The panel got it wrong, however, in pegging financial services only to economic growth and productive capacity. The facilitating role of financial services is potentially so pervasive that it underpins several — possibly the majority — of the proposed GDGs.
• Empower Girls and Women? A loan to a woman, in her name, gives her increased economic status in the family and possibly in the community.
• Provide Quality Education? Savings and credit help families pay for school.
• Ensure Healthy Lives? Health insurance is integral to enlarging access to health care.
• Ensure Food Security? Farmers need financial services to purchase inputs, manage the seasonal flow of their incomes, and cope with agricultural risks.
For governments charged with meeting the GDGs, the long list of goals represents a daunting fiscal challenge. Goals predicated on massive government expenditure are unrealistic for many nations. Financial inclusion can lighten the load. When a person uses financial services as a means to achieve any of these goals, government’s burden falls. If a poor family steadies its economic life using financial services, its need for conditional cash transfers decreases. The same goes for health, housing, education, and even pensions. Financial services that help people become more self-sufficient reduce the need for government subsidies. This is one more way in which financial services act as an enabler.
The GDGs that are ultimately adopted will embody humanity’s aspirations in this part of the 21st Century, and as such, they will portray the world in terms that resonate with our deepest values. Perhaps financial services are too utilitarian to inspire the kind of fervent hopes associated with many GDGs. But when it comes to the practicalities, when we start to ask how to bring these hopes into reality, we will find ourselves turning to financial services again and again.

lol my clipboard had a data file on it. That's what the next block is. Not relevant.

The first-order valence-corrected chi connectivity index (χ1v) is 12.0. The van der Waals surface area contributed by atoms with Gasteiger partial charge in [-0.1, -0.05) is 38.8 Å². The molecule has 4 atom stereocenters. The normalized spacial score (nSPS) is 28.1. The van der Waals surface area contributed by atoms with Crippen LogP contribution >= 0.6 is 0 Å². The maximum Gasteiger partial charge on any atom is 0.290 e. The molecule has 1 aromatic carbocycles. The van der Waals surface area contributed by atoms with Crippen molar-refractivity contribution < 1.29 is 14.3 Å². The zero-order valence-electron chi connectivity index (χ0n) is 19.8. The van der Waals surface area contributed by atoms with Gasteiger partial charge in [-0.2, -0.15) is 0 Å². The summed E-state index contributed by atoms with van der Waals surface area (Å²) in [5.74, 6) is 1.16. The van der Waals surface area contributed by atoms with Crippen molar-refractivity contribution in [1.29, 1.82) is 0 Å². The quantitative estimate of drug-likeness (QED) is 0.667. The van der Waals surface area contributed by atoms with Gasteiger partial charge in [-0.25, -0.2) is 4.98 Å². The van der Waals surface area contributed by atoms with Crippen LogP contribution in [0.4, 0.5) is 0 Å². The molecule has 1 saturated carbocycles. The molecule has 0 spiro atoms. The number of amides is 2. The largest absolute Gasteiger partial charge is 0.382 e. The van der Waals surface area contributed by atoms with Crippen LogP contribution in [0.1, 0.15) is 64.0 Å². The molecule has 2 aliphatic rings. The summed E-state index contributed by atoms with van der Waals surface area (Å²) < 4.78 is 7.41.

It is important that the GDGs adequately articulate the multifaceted role of financial services. The world needs to set and track ambitious targets for financial inclusion. One solution would be to highlight financial services and inclusion in a single prominent place, with a comprehensive explanation that financial access for all the world’s people is critical to the success of many of the GDGs.
If ultimately the GDGs do not become the focal point for tracking progress toward financial inclusion, however, then another focal point is needed. Today the best candidate for that focal point is the Global Partnership for Financial Inclusion (GPFI), created as part of the G-20 process. The GPFI has developed a G-20 Basic Set of Financial Inclusion Indicators by which it and individual countries will track progress, and it is working on an expanded set that will measure not only access and usage, but also quality of financial services. As the GDG process moves forward, the GPFI — and the broader community of those working on financial inclusion — should strive to set targets and indicators for financial inclusion with the GDGs in mind, ensuring that efforts to create a financially inclusive world will also support achievement of the goals that humanity most strongly embraces.